As a woman reporter covering the Middle East for The Wall Street Journal, Geraldine Brooks found herself confined to the corridors of high-level offices, shunned by Muslim men, and prohibited from the more adventurous stories her husband, a freelance writer, had no trouble getting. When her secular, Western-educated Egyptian translator suddenly adopted the Islamic veil, Brooks' gender became an asset. She set out to understand why a modern woman would embrace a restrictive, seemingly sexist religious lifestyle. The result is an insightful, witty, and rare glimpse into the lives of Muslim women.
Brooks questions whether it is possible "to reclaim the positive messages in the Koran and Islamic history, and devise some kind of Muslim feminism." Her conclusions are not heartening. Islam has been receptive to almost every misogynist custom it encountered in the great march out of Arabia. Chapters on the Prophet Muhammed's management of his many wives and on modern Islamic women juxtapose the idealized Islam of the Koran and actual Islamic practice. Polygamy, the veil, and the seclusion of women come not from the Koran but local customs that the prophet's early followers eagerly embraced as part of the Islamic tradition.
The title refers to Shiite founder Ali's proclamation that "Almighty God created sexual desire in ten parts; then he gave nine parts to women and one to men." Given women's incredible sexuality, restrictions are needed to preserve the welfare and stability of society. Telling anecdotes delve into the ways Islamic women cope with such restrictions. Brooks describes a successful Saudi Arabian businesswoman, the first female soldier from the United Arab Emirates, and "the women of Lebanon's Hezbollah," who like to wear pink frilly negligees and spandex pants beneath their chadors.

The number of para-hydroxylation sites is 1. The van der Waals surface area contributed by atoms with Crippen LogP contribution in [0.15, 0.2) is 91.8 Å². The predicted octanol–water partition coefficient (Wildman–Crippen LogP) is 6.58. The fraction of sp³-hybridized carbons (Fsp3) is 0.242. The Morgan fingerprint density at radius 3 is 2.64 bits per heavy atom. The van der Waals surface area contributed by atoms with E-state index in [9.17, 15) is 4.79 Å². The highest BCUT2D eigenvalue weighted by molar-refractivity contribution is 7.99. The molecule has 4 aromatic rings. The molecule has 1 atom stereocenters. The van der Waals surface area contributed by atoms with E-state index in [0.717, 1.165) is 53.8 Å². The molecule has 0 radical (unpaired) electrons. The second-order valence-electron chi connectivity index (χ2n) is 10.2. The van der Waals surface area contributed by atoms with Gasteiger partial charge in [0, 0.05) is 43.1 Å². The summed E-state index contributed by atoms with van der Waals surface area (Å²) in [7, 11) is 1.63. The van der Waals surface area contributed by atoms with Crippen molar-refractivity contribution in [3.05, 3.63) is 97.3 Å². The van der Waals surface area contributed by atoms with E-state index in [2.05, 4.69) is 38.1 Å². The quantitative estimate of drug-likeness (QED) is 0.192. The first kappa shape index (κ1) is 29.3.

Brooks digs up a few, mostly elderly feminists who support more opportunities for women and reject the radical call to mold society according to Islamic law, the sharia, but liberal women are an endangered species. Brooks concludes that "the brightest hope for positive change might be found camouflaged among the black chadors of devout Iranian women," whose "unquestioning adherence to religious rules gives them high ground from which to present their case for women's rights" -- a variation on the only-Nixon-could-go-to-China theme. But, she rightly observes, "they have used that position sparingly." -- Patricia Lee Dorff